After a stressful long distance move this past summer, this view was such a beautiful one: clean cloth diapers hanging from our new clothesline. And, they smelled like nothing! Nothing but fresh air. Aside from unpacking and organizing the entire house with my two little ones, these clean diapers were quite an accomplishment that came from lots of frustration and hard work. I finally found a way that worked for me to strip our cloth diapers naturally.
What is Cloth Diaper Stripping?
If you’re new to cloth diapering and wondering what stripping them means, it’s a laundering method used to remove anything that’s causing stink (you’ll know) or causing your baby to have unexplained diaper rashes. Another sign that it’s time to strip your diapers is if they lose their absorbency. The most common contributing factors are buildup from detergents, rash ointments or minerals in your water. The final kicker for me was the extremely soft water at our new house. The diapers just weren’t coming clean during normal washes. You may not ever need to strip your diapers or you may end up doing it once a month. It’s not that much extra work once you find a method that you’re comfortable with.
Why “Natural” Diaper Stripping?
There are many ways to strip cloth diapers but it was a challenge to find one that was completely natural and gentle, yet effective. For example, one of the most common methods uses blue Dawn dishwashing liquid. This product scores a “D” on the EWG Cleaners Database. I don’t buy it to wash dishes for this reason, and feel uncomfortable running it through our HE machine with diapers. Another method is bleach. I haven’t kept bleach in the house since I’ve taken steps towards using cleaners that are less harsh. Even though some cloth diaper manufacturers may recommend bleach, I still feel like it would break down natural fibers after a while. I read that all-natural Bac-Out (which I love for taking stains out of furniture and carpet) can be used to strip diapers but I also read that it can irritate, especially if your baby has extra-sensitive skin. My baby does so I didn’t dare try it.
100% natural and non-toxic is important to me since that’s one of the main reasons I’m cloth diapering to begin with. I use organic cotton diapers (BumGenius Elementals) for my baby and have always used natural cloth-diaper-safe detergents and diaper ointments. I now use Rockin’ Green Soft Rock detergent for regular diaper laundering because of our soft water, but they also have a version for hard water and one for regular water. I have always used Earth Mama Angel Baby Bottom Balm on my babies for diaper rash and absolutely love it.
A Way to Strip Cloth Diapers Naturally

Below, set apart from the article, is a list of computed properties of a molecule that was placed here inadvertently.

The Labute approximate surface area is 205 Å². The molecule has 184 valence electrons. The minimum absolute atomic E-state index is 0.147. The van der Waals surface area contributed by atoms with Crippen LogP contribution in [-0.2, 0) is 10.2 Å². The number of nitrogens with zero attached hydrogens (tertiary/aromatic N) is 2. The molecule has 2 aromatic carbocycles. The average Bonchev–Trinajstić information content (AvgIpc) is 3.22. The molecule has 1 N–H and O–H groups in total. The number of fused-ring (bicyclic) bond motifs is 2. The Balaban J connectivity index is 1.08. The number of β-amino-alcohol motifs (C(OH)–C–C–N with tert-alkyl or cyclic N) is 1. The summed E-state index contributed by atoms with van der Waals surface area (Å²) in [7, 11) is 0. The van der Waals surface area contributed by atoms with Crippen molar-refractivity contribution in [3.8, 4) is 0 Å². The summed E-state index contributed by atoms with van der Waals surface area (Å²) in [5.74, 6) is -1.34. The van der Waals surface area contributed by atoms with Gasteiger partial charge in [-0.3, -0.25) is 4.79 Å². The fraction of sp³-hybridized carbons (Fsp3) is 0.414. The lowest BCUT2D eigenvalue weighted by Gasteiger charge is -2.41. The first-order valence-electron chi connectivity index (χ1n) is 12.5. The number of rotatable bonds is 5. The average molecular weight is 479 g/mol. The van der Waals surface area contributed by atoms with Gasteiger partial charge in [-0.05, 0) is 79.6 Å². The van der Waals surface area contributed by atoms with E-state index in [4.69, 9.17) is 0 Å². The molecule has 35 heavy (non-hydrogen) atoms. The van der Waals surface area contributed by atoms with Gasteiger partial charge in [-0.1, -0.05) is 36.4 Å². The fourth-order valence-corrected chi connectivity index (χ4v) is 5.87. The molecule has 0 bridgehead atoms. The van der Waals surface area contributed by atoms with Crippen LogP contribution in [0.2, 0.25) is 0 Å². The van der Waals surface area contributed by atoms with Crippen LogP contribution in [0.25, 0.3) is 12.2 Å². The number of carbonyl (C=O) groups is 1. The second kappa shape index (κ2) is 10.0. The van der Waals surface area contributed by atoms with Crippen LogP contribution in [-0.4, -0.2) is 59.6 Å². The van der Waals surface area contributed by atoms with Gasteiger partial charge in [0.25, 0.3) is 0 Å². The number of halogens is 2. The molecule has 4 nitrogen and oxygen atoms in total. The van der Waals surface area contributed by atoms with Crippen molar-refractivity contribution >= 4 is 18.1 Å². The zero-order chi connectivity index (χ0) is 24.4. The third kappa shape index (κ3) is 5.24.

The first two natural diaper stripping methods that I tried didn’t work. I tried the hot wash/rinse with no detergent, where you do a hot wash followed by 3-4 rinse cycles without detergent until you can no longer see suds in the water. There were no suds, but the diapers still came out stinky. I also tried the vinegar/baking soda method, where you add 3 cups of white vinegar and 1/2 cup baking soda to the water when the washing machine fills up during a hot water wash. Then you follow with a cold wash and extra rinse. The diapers came out a little less stinky than the hot wash/rinse method, but still not perfect.
I scoured the internet and finally decided to try Rockin’ Green Funk Rock. It’s a 100% natural compound that’s phosphate-free, enzyme-free and SLS-Free. Here’s how I did the stripping:
- Soak the diapers (20 at a time) in hot water with 4 tablespoons of Rockin’ Green Funk Rock for 2 hours.
- Toss the diapers into the washing machine and run a cold wash without detergent followed by 2 cold rinses.
- Run a hot wash with Rockin’ Green Soft Rock (or your favorite diaper detergent) followed by 2 cold rinses.
- Lay or hang diapers in direct sunlight (this helps to remove stains and sanitize) and let them completely dry. Remember to bring the diapers in as soon as they’re dry if it’s hot outside because the heat can cause the same damage that overheating in the dryer could.
The diapers were finally stink-free and my daughter’s diaper rash settled down. I now add a tablespoon of Funk Rock to my pre-wash every time I wash diapers for an extra cleaning boost. It’s been a couple of months and there are no signs of needing to strip them again anytime soon. I have heard that diapers made with natural fibers like organic cotton need to be stripped less often, and I do believe it. The first time I really noticed that it needed to be done was after 9 months of using the diapers. I’m hoping that it’ll be even longer next time, now that I have a good wash routine going!